Another land border, from Argentina to Paraguay. This is the most porous border yet; God only knows what was smuggled across in those heavily taped boxes that went beneath the bus. We landed at the seedy border town of Ciudad del Este and headed into town after finding a dive hotel for 15 dollars a night. South America is not as cheap as it used to be! The downtown was absolutely deserted, at 5:00 in the evening, except for security guards at every corner with long sawed off shotguns. The shops where all closed with metal doors rolled shut over them. At one corner several men were trying to rattle their way in one. Eventually we found an ATM and a place to eat. A Chinese woman in a short skirt was twirling her keys and making suggestive comments to the diners as we walked in. As we ate I noticed a man standing by the window staring in at us. When I glanced at him he winked at me and continued staring for a moment before backing into the shadows and lurking there. After a bit he was back at the window staring as he twirled something in his hand. If I looked over in his direction he would wink or make other machismo facial expressions. I was completely unsettled and told Tim that he was waiting for us with bad intentions. But it turned out his motives not nearly as sinister as I had imagined. The man sitting next to us bought him some food and asked the waiter to bring it to him. The man grabbed his to-go bag and took off, mission apparently accomplished.
Day two in Paraguay was spent visiting Itaipu Dam, which produces 75% of Paraguay's power and 25% of Brazil´s. The Dam is an environmental nightmare to be sure, but if that 75% of power had to be supplied by another means it would probably be just as bad environmentally, and probably worse from a humanitarian standpoint; power would be more expensive in a country that is already quite poor, and Paraguay would not be as energy self-dependant. The tour of the dam started with a propaganda video showing all the animals that supposedly live around the newly created lake, but most of the photos came from inside a zoo. When the dam was finished in 1983, water flow was completely cut off and the lake was filled within a three week period. Tim and I couldn't help but crack up laughing when the movie showed people in small boats netting animals that where stuck in the trees as the water rose. This was supposed to prove environmental awareness, but I think filling the dam that fast was completely reckless! I guess the animals that couldn't climb trees were shit out of luck.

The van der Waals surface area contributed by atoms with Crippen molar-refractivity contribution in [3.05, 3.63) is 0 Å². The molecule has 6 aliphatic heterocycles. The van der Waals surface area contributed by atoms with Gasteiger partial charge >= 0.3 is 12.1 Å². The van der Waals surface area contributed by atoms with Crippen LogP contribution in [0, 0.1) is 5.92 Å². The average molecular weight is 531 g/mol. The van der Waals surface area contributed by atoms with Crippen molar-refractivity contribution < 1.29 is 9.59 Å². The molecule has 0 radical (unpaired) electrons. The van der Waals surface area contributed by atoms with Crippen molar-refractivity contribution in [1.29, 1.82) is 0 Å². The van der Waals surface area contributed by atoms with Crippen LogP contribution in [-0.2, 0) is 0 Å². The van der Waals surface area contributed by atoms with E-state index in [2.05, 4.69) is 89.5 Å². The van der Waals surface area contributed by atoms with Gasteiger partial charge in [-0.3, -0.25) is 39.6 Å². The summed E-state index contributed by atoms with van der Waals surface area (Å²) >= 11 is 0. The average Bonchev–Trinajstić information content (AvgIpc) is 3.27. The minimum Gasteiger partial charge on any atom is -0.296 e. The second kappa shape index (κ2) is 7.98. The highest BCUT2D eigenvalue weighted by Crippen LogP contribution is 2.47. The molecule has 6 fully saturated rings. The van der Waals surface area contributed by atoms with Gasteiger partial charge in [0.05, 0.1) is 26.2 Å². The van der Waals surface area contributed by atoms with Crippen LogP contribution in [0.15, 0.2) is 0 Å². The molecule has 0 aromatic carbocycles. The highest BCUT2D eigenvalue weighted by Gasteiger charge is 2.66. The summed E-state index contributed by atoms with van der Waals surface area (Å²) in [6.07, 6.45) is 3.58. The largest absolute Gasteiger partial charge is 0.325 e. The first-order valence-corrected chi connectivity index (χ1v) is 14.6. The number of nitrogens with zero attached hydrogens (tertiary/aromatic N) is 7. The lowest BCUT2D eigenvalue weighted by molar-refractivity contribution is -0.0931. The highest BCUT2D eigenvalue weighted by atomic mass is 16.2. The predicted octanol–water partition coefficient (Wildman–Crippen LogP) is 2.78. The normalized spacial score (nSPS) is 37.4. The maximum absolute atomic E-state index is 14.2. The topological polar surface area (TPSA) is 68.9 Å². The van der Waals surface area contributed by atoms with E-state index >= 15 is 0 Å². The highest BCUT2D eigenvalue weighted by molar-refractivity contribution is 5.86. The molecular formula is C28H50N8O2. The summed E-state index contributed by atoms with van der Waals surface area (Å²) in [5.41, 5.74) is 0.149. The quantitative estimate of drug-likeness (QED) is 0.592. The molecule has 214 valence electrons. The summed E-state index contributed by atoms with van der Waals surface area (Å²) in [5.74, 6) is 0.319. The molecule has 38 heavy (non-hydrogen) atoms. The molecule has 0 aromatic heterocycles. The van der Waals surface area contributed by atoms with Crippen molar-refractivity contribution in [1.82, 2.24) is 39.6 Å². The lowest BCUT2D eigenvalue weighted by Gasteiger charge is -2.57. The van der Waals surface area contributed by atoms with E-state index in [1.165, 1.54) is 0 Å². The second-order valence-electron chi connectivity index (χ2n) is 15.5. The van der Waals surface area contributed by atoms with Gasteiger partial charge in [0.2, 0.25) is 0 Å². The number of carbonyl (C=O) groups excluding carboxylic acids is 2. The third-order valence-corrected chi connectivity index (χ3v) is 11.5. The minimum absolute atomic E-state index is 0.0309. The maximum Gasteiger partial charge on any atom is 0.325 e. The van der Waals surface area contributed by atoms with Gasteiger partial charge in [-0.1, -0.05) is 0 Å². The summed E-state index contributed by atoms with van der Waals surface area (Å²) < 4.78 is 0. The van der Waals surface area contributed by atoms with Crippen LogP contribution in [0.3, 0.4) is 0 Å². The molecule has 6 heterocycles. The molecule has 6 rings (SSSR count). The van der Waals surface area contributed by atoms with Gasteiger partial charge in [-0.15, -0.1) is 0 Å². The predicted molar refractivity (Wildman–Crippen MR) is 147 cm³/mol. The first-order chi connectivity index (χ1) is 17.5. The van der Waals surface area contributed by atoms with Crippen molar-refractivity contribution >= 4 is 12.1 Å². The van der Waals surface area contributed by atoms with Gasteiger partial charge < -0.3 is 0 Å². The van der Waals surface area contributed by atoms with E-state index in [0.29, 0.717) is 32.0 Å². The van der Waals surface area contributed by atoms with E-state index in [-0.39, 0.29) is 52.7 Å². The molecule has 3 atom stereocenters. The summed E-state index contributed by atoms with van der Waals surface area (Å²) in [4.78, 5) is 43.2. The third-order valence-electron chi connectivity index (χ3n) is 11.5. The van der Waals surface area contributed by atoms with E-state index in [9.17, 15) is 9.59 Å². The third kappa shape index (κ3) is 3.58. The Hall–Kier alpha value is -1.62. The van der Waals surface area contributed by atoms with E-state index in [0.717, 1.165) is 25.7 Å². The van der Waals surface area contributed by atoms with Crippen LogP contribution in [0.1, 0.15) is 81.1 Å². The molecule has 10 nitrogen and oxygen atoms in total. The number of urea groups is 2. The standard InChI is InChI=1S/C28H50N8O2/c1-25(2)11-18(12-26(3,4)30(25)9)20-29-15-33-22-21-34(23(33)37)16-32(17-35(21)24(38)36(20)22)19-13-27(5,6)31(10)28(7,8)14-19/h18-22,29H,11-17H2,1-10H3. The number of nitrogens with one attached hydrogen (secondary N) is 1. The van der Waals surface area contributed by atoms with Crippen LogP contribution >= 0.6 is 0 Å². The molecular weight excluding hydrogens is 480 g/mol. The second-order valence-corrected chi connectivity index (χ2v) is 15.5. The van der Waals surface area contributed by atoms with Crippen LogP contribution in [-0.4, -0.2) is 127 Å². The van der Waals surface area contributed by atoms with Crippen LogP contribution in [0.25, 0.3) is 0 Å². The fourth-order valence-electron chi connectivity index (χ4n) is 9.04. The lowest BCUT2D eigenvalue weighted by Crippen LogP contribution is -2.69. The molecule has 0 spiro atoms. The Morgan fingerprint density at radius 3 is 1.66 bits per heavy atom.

After our visit to the dam we spent six hours on a bus and a few more trudging around looking for a hotel in Asuncion. At one, we were told that a room would be available in a half hour. OK, now, it's 8:30 at night. Just what kind of hotel do you think that was? At some point during this odyssey, I remembered that it was my birthday. Tim remembered the next morning!
We spent three days in Asuncion (not in the questionable hotel) before heading to Ybycui National Park (your guess on pronunciation is as good as mine) to see one of the last stands of Brazilian subtropical rain forest. Unfortunately, it was now in the midst of Holy Week and both hotels in town were full. Buses were coming into Ybycui, but they were not leaving for two days. Sonya, The friendly lady running one of the hotels showed us a room full of extra furniture and said we could stay there. She brought us sheets and a foam mattress to sleep on. The lights did not work and neither did the fan, but the room had a nice balcony. As evening came around, bass thumping cars full of teenagers began cruising back and forth on the road out front. It soon became apparent that our room was a mosquito breeding ground, so we set up our tent in the middle of the floor. The next morning the room was full of bloody mosquitoes. Well, at least it wasn't our blood!
Sonya found us a ride to the park with a friendly couple staying at the hotel. It was jam packed with locals and tourists from Asuncion swimming and camping. There were two major highlights for the day. One was seeing a Praying Mantis staggering along in its weird, jerky gait and the other was an amazing, huge, electric blue and black patterned butterfly.
After this, we headed to another border town, and another border to cross.
Drinking Yerba de Mate, the national drink. Everywhere you see people carrying thermoses of this tea leaf brew.
How would you like to have a tooth pulled here?
An old cannon in a city square, piled with riot gear. I was a little nervous snapping this shot in the midst of the many groups police lingering around.
An interesting mural in Asunction.